PLC Reconstruction Surgeon

The posterolateral corner of the knee can become injured during sports, a serious fall or from damage over time. Selecting a surgeon with experience performing posterolateral reconstruction is crucial to a positive outcome. Dr. Prem Ramkumar, posterolateral reconstruction surgeon, is located in Long Beach and serves patients in Los Angeles, Orange County, and surrounding Southern California areas. Contact Dr. Ramkumar’s team today!

What is a posterolateral corner (PLC) knee injury?

Three ligaments make up the posterolateral corner of the knee:

  • Fibular collateral ligament (FCL)
  • Popliteus tendon (PLT)
  • Popliteofibular ligaments (PFL)

These ligaments are located on the outside and back of the knee joint and help with side-to-side stability while pivoting.

It is common to sustain a PLC injury with another knee injury such as an anterior cruciate ligament (ACL) tear or a posterior cruciate ligament (PCL) tear.  PLC injuries are typically the result of high-energy sports collisions or motor vehicle accidents and are often severe. Symptoms include instability, pain, swelling, and a feeling of looseness in the joint. 

Posterolateral corner injuries receive a grade from one to three.  If you have a grade three PLC injury – all three ligaments in the PLC have ruptured, and you will need posterolateral corner reconstruction surgery. Dr. Prem Ramkumar, posterolateral corner reconstruction surgeon, is located in Long Beach and serves patients in Los Angeles, Orange County, and surrounding Southern California areas.

What is posterolateral corner (PLC) reconstruction?

Posterolateral corner reconstruction is a surgical procedure to repair or reconstruct the three ligaments that make up the posterolateral corner of the knee.  Dr. Ramkumar uses tissue grafts to replace the FCL, PLT, and PFL. Grafts come from the patient (autograft) or a donor (allograft). The doctor will harvest the patient’s hamstring tendon. Allografts come from the Achilles tendon, patellar tendon, or hamstring tendons.

How is a posterolateral corner reconstruction performed?

Before a posterolateral corner reconstruction, an anesthesiologist will put you to sleep. Dr. Ramkumar will make an incision on the outside of the leg and knee to expose all the injured ligaments, tendons, and other areas of the PLC. He will carefully evaluate the extent of the damage and use sutures, screws, or staples to make repairs. Dr. Ramkumar will then use an autograft or an allograft (previously harvested) to reconstruct the torn ligaments and tendons that are beyond repair. The grafts are anchored to the bones and then tensioned to restore stability to the joint. Once the procedure is complete, the incision is closed with sutures or staples and covered with a dressing. Posterolateral corner reconstruction is typically day surgery, but an overnight stay may be necessary if the patient has other health conditions.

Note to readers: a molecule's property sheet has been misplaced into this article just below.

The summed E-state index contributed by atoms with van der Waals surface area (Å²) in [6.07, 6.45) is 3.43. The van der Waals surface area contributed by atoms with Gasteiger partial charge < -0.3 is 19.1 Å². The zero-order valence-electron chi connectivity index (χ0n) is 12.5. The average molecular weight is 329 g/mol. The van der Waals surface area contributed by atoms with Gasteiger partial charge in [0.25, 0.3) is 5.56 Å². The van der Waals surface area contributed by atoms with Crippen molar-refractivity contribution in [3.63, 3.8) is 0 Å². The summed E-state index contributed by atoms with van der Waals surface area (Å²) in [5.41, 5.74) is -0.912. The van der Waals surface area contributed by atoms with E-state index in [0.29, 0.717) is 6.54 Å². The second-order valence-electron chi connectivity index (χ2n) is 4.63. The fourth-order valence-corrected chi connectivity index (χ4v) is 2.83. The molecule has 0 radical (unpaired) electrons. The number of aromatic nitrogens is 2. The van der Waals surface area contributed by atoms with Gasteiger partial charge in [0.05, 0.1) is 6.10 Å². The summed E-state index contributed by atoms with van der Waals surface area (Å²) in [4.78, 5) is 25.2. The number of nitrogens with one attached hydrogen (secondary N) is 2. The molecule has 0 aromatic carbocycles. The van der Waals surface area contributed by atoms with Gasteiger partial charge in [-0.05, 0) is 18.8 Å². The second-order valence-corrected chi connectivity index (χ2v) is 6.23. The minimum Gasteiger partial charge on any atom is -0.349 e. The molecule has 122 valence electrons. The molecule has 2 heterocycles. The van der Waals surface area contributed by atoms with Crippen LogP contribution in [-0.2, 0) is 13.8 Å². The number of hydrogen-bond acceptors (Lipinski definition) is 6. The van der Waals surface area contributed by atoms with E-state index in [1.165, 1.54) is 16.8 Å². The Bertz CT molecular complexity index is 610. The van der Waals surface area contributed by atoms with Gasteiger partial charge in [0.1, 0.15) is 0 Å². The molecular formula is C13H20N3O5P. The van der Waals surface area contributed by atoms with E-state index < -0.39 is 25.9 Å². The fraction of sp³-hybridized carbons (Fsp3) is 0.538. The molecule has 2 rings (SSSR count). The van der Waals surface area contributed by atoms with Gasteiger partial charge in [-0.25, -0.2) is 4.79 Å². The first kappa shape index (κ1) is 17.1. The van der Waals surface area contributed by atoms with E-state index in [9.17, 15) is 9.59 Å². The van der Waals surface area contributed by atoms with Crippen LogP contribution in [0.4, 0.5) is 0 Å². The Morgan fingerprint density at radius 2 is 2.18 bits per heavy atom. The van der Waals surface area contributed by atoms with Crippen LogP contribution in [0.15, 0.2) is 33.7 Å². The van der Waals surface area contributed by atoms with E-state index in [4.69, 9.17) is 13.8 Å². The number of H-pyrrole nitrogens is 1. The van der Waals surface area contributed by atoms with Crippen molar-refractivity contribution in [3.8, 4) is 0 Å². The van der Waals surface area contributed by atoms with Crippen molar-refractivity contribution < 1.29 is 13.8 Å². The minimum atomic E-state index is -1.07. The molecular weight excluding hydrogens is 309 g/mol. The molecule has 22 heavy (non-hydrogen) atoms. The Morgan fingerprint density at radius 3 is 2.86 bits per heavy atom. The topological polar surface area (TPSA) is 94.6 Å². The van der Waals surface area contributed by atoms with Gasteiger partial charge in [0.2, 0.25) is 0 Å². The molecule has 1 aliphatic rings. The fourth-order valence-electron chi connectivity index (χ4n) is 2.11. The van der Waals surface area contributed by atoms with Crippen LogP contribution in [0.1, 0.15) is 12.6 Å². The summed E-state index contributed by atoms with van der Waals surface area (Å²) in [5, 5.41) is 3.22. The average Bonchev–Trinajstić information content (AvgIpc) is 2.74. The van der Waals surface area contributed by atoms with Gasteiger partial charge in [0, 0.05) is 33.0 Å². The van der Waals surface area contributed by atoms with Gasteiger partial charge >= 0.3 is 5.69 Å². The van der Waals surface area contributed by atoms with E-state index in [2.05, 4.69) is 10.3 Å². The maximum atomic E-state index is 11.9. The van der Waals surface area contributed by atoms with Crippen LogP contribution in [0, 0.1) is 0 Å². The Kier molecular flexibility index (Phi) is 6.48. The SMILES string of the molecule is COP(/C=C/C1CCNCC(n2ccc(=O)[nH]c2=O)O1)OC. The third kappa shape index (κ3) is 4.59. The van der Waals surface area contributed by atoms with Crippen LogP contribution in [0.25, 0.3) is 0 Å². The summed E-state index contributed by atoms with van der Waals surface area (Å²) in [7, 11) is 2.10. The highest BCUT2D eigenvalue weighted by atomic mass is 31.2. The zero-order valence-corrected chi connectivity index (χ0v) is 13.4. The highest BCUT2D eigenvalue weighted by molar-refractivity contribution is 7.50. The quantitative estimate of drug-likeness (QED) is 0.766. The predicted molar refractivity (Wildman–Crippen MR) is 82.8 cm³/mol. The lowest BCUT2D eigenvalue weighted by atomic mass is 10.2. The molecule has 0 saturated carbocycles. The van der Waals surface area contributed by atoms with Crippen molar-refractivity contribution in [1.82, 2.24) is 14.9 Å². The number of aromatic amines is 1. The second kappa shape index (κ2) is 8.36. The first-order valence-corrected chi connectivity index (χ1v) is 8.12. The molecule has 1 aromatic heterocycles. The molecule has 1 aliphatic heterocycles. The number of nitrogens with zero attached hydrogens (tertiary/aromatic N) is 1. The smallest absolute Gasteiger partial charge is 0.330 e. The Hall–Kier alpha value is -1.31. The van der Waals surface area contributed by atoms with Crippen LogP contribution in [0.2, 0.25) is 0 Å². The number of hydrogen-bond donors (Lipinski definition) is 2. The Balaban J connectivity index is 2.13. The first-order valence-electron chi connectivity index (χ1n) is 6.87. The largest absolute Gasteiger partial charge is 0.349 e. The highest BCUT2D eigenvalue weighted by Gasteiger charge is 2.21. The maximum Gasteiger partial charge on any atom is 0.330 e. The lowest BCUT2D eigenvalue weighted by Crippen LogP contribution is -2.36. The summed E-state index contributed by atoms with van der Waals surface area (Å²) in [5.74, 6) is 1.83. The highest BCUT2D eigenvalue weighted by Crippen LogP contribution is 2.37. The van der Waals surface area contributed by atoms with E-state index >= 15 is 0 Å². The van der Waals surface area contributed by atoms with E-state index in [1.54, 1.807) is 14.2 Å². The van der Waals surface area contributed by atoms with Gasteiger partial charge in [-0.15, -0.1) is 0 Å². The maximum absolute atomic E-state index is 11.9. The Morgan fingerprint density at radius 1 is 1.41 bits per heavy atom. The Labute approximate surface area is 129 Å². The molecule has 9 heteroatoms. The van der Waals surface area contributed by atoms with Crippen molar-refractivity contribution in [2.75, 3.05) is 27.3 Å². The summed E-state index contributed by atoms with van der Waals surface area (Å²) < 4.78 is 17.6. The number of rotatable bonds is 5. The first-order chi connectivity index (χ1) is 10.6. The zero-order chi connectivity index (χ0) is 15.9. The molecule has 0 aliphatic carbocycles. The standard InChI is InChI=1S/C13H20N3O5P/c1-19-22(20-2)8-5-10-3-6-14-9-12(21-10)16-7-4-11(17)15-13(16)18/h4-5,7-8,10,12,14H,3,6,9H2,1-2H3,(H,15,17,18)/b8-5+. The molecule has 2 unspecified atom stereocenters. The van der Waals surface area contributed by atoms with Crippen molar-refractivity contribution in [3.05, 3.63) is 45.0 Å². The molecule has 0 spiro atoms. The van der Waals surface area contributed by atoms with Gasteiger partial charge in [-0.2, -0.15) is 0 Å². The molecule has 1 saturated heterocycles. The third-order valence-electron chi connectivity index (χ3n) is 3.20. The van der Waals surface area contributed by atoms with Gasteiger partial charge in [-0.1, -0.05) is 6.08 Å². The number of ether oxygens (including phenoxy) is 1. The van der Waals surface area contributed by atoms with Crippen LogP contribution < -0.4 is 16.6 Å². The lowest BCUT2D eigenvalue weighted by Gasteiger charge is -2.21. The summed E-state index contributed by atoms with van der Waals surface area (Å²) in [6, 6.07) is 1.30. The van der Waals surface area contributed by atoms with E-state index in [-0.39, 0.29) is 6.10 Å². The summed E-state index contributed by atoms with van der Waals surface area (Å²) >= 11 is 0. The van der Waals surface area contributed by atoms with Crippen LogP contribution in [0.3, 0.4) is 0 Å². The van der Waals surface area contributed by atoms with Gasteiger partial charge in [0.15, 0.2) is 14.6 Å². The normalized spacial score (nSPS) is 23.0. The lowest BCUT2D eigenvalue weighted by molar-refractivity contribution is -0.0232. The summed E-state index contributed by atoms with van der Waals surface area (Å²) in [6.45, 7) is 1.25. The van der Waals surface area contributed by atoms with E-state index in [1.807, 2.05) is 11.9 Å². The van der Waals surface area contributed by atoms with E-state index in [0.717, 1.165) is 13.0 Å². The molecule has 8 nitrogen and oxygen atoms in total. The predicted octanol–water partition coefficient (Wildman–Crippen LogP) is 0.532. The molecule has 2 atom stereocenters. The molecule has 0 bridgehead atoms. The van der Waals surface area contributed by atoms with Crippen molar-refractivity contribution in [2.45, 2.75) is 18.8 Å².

What are the risks of posterolateral corner reconstruction?

As with any surgery, there is a risk of infection, bleeding, nerve damage, and blood clots after posterolateral corner reconstruction surgery, but such events are rare. Antibiotics are administered before the procedure to reduce the risk of infection. Following all of Dr. Ramkumar’s post-operative protocols will ensure a full recovery.


How long does it take to recover from posterolateral corner reconstruction?

The recovery from posterolateral corner reconstruction varies based on the extent of the injury, your age, and how well you follow Dr. Ramkumar’s post-operative instructions. You can expect to use crutches for 2-4 weeks and wear a knee brace for up to six weeks. You can begin toe-touch weight-bearing with the crutches and progress to full weight-bearing activities when Dr. Ramkumar gives you the okay. You can resume normal household activities between 4-6 weeks after surgery. A full recovery to sports can take up to 9 months.